Those in the coverage gap are disproportionately Black, Hispanic, American Indian, and Pacific Islander. The Center on Budget and Policy Priorities estimates that 60 percent of the expansion population are people of color.
An abundance of research demonstrates that coverage improves health and well-being, including a recent study finding significant reductions in disease-related deaths in expansion states versus non-expansion states. In non-expansion states, some mothers fall into the coverage gap where their incomes are too high for Medicaid parent eligibility yet too low for Marketplace subsidies. A new option from the American Rescue Plan Act extends Medicaid coverage for post-partum women from the current 60 days to one year.
Aside from the health benefits, coverage is financially important, especially for low-income people. Medicaid expansion states saw reductions in consumer debt and bankruptcies that are good for low-income families and their communities.
Medicaid expansion is not targeted at children, who are already eligible for Medicaid at higher income levels, even in non-expansion states. However, children are more likely to be covered when their parents are, and vice versa. The Urban Institute estimates that a quarter million children will gain coverage as a result of expansion, reducing the child uninsurance rate in non-expansion states by 15 percent.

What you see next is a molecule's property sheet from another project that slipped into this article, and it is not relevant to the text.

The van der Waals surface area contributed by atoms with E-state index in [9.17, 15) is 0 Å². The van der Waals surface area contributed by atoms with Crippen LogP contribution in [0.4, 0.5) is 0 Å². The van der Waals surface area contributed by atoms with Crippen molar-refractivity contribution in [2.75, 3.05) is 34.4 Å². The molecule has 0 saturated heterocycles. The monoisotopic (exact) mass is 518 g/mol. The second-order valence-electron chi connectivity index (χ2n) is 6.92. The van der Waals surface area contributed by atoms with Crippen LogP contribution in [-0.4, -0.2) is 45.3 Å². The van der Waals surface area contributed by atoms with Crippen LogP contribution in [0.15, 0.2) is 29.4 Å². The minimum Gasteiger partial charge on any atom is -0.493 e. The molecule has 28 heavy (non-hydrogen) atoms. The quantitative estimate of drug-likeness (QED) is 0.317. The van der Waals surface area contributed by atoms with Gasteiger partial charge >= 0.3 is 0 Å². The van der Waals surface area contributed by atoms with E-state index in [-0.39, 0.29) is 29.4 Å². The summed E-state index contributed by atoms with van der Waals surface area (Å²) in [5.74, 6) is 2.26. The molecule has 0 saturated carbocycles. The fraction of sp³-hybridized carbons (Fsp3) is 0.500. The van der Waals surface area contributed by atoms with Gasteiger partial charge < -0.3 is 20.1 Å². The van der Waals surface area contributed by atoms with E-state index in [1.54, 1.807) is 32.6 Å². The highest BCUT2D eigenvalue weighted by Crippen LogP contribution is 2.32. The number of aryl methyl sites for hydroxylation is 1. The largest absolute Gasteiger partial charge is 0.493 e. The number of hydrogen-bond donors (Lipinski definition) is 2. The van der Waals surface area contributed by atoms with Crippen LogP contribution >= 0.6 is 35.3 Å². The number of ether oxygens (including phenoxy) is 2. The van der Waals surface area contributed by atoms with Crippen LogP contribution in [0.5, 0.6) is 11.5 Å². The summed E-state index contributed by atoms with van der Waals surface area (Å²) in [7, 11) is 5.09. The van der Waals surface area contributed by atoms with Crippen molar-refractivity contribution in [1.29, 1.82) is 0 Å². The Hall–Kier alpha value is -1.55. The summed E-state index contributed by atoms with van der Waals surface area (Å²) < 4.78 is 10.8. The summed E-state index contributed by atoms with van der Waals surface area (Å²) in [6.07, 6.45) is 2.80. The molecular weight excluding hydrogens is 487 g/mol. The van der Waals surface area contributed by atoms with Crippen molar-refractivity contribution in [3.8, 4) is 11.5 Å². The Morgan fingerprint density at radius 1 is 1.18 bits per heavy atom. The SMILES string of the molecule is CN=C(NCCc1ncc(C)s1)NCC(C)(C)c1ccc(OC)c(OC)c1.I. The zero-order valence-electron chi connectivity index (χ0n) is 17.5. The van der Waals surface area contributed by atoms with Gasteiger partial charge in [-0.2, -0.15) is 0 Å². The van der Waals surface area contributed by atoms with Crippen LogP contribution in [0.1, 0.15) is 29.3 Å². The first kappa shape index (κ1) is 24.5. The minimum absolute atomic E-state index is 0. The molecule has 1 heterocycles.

Young adults have the highest uninsurance rate, and therefore the most to gain. In the non-expansion states, 27 percent of adults aged 19–24 years are uninsured. Expansion is estimated to cut this in half.
Medication Assisted Treatment is the most effective treatment for opioid use disorder. Expansion states are connecting a higher share of individuals involved with the criminal justice system with treatment, which can reduce overdoses and increase recovery.
Expansion reduces uncompensated care, benefiting hospitals and health care providers. The recently reported 33 percent decline in uncompensated care costs in Louisiana may be a good model for what other Southern states can expect. Expansion also contributes positively to the financial viability of rural hospitals.
Even before the increased incentive in the American Rescue Plan, Medicaid expansion was a fiscal win for states—reducing uncompensated care costs, taking pressure off other state programs, and increasing economic activity.
Finally, the current situation is absurdly unfair. Let us remember that those who are in the Medicaid coverage gap are too poor to be eligible for another means-tested program, the ACA Marketplace. Simply due to the state in which they live, they must go without coverage. This should strike us all as unacceptable.
Providing needed access to healthcare for one in five people in the United States.
Closing the Medicaid Coverage Gap is a Health, Economic, and Moral Imperative
Closing the Medicaid coverage gap would save lives, reduce health care costs and help eliminate the racial and ethnic health disparities that have persisted for generations.